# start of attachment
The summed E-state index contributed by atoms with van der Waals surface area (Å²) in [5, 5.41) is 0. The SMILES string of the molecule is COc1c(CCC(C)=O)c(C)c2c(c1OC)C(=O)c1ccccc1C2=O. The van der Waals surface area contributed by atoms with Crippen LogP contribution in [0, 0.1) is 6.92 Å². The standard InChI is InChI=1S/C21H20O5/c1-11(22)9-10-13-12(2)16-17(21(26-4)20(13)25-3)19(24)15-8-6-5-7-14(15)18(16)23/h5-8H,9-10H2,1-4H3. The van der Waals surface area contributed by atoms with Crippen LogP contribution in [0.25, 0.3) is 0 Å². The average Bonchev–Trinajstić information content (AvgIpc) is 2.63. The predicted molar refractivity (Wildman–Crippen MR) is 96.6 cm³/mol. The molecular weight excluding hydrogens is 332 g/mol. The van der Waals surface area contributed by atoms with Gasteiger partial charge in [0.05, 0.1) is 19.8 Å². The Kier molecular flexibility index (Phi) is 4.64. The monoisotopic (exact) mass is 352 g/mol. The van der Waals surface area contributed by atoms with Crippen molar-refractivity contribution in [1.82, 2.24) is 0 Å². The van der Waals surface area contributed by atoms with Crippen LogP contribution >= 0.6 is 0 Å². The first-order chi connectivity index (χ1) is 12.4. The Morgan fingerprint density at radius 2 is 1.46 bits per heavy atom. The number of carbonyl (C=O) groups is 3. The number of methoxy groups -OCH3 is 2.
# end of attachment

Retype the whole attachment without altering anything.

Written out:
The summed E-state index contributed by atoms with van der Waals surface area (Å²) in [5, 5.41) is 0. The SMILES string of the molecule is COc1c(CCC(C)=O)c(C)c2c(c1OC)C(=O)c1ccccc1C2=O. The van der Waals surface area contributed by atoms with Crippen LogP contribution in [0, 0.1) is 6.92 Å². The standard InChI is InChI=1S/C21H20O5/c1-11(22)9-10-13-12(2)16-17(21(26-4)20(13)25-3)19(24)15-8-6-5-7-14(15)18(16)23/h5-8H,9-10H2,1-4H3. The van der Waals surface area contributed by atoms with Crippen LogP contribution in [0.25, 0.3) is 0 Å². The average Bonchev–Trinajstić information content (AvgIpc) is 2.63. The predicted molar refractivity (Wildman–Crippen MR) is 96.6 cm³/mol. The molecular weight excluding hydrogens is 332 g/mol. The van der Waals surface area contributed by atoms with Gasteiger partial charge in [0.05, 0.1) is 19.8 Å². The Kier molecular flexibility index (Phi) is 4.64. The monoisotopic (exact) mass is 352 g/mol. The van der Waals surface area contributed by atoms with Crippen molar-refractivity contribution in [1.82, 2.24) is 0 Å². The van der Waals surface area contributed by atoms with Crippen LogP contribution >= 0.6 is 0 Å². The first-order chi connectivity index (χ1) is 12.4. The Morgan fingerprint density at radius 2 is 1.46 bits per heavy atom. The number of carbonyl (C=O) groups is 3. The number of methoxy groups -OCH3 is 2.